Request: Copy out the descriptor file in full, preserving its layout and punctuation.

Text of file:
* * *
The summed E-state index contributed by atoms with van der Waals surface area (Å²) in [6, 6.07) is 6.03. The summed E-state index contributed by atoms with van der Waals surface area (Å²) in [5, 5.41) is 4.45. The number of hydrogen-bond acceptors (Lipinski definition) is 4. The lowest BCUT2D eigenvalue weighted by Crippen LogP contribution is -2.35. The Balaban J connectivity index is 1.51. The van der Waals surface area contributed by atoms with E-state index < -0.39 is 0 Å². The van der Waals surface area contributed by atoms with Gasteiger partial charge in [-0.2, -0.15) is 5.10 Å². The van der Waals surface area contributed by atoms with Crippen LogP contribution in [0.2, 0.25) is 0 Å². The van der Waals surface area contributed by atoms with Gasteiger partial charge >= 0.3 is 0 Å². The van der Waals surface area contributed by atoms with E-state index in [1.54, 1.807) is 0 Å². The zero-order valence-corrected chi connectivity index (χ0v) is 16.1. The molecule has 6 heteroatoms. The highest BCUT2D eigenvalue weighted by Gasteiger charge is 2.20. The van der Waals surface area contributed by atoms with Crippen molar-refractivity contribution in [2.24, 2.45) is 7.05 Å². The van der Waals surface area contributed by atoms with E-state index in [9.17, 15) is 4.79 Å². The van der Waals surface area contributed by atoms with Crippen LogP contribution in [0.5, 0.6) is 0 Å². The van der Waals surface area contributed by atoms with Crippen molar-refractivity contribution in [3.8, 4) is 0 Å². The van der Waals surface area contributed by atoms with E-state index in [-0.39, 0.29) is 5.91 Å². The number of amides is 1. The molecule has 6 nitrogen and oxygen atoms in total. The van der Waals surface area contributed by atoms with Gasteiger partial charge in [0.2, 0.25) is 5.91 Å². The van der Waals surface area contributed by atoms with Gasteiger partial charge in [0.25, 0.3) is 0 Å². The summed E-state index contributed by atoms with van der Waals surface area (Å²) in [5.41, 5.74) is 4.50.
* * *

The summed E-state index contributed by atoms with van der Waals surface area (Å²) in [6, 6.07) is 6.03. The summed E-state index contributed by atoms with van der Waals surface area (Å²) in [5, 5.41) is 4.45. The number of hydrogen-bond acceptors (Lipinski definition) is 4. The lowest BCUT2D eigenvalue weighted by Crippen LogP contribution is -2.35. The Balaban J connectivity index is 1.51. The van der Waals surface area contributed by atoms with E-state index < -0.39 is 0 Å². The van der Waals surface area contributed by atoms with Gasteiger partial charge in [-0.2, -0.15) is 5.10 Å². The van der Waals surface area contributed by atoms with Crippen LogP contribution in [0.2, 0.25) is 0 Å². The van der Waals surface area contributed by atoms with Gasteiger partial charge >= 0.3 is 0 Å². The van der Waals surface area contributed by atoms with E-state index in [1.54, 1.807) is 0 Å². The zero-order valence-corrected chi connectivity index (χ0v) is 16.1. The molecule has 6 heteroatoms. The highest BCUT2D eigenvalue weighted by Gasteiger charge is 2.20. The van der Waals surface area contributed by atoms with Crippen molar-refractivity contribution in [2.24, 2.45) is 7.05 Å². The van der Waals surface area contributed by atoms with E-state index in [9.17, 15) is 4.79 Å². The van der Waals surface area contributed by atoms with Crippen LogP contribution in [0.5, 0.6) is 0 Å². The van der Waals surface area contributed by atoms with Crippen molar-refractivity contribution in [3.8, 4) is 0 Å². The van der Waals surface area contributed by atoms with E-state index in [-0.39, 0.29) is 5.91 Å². The number of amides is 1. The molecule has 6 nitrogen and oxygen atoms in total. The van der Waals surface area contributed by atoms with Gasteiger partial charge in [0.2, 0.25) is 5.91 Å². The van der Waals surface area contributed by atoms with Gasteiger partial charge in [0.25, 0.3) is 0 Å². The summed E-state index contributed by atoms with van der Waals surface area (Å²) in [5.41, 5.74) is 4.50.